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EU High Court To Review US-EU Data Safe Harbor Agreement 60

jfruh (300774) writes with news that a complaint in Irish Court against Facebook for possibly sharing personal data of EU citizens with the NSA has escalated to the European Court of Justice which will review the continuance of the U.S./EU Safe Harbor Framework in light of PRISM. Under European laws, personal data of EU citizens can't be transferred to countries that don't meet EU standards for data protection. The U.S. doesn't meet those standards, but American companies have worked around this by using EU standards for the data of European citizens, even that data stored on servers outside of Europe. Now the EU's highest court will decide if this workaround is good enough — especially in light of revelations of the NSA's Prism data-mining program.
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EU High Court To Review US-EU Data Safe Harbor Agreement

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  • Re:At what point (Score:5, Interesting)

    by Sique ( 173459 ) on Wednesday June 18, 2014 @09:58AM (#47262245) Homepage
    To what end? That means that they can't use the irish tax havens anymore. That means that they have no footing if they want to sue. That means that even mediocre european companies will eat their marketshare because they are present in the E.U.. And if the sales company in the E.U. sues them for falsely representing the actual handling of the data, they aren't off the hook either.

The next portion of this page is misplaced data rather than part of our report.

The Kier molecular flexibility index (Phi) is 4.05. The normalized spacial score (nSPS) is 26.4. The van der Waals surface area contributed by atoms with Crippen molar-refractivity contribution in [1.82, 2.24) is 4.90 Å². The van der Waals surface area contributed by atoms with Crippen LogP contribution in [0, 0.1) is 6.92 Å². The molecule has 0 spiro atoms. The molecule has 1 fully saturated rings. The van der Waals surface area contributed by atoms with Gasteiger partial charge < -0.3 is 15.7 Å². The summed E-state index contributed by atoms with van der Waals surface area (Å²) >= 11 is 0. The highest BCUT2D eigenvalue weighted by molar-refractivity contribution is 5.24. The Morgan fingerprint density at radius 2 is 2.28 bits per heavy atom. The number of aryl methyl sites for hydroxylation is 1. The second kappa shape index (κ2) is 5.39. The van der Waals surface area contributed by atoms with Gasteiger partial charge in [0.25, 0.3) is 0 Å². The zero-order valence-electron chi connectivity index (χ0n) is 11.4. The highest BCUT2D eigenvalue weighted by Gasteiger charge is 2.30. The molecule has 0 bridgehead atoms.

Yes, an U.S. based company could avoid the fallout. But is it worth it?

  • by i kan reed ( 749298 ) on Wednesday June 18, 2014 @10:02AM (#47262279) Homepage Journal

    You can punish the hell out of a perpetrator of the crime(assuming they have presence in the EU). That's what's being considered. Giving companies that have business in the EU pause about mindlessly toadying to US government organizations.

  • by Sique ( 173459 ) on Wednesday June 18, 2014 @10:03AM (#47262287) Homepage
    It could give all the european intelligence agencies cold feet for cooperating with the NSA. It could give all the citizens angry about the constant surveillance and the nonchalance of their politicians about it a boost. It makes everyone liable who gives material support to the NSA from within the E.U., which in turn makes the life miserable for David Cameron and the GCHQ.
  • by L-One-L-One ( 173461 ) on Wednesday June 18, 2014 @10:06AM (#47262325)

    With the safe harbour agreement american companies basically "promise" to follow some rules related to privacy, which are compatible with European values. But to make such an approach effective, someone has to verify that the "promises" are real and eventually impose sanctions if they are not. That someone is -- in theory -- the FTC.

    The problem with safe harbor is that it is been very weakly enforced. In the first decade since it was created, there has been no real enforcement action that I've heard of. This gives the impression that Safe Harbor is pretty toothless. FTC has only recently (2014) began to enforce this framework, because Europeans threatened to abandon it.

  • by Luckyo ( 1726890 ) on Wednesday June 18, 2014 @10:54AM (#47262775)

    It means you only need to build that fourth wall, instead of third and fourth.

Executive ability is deciding quickly and getting somebody else to do the work. -- John G. Pollard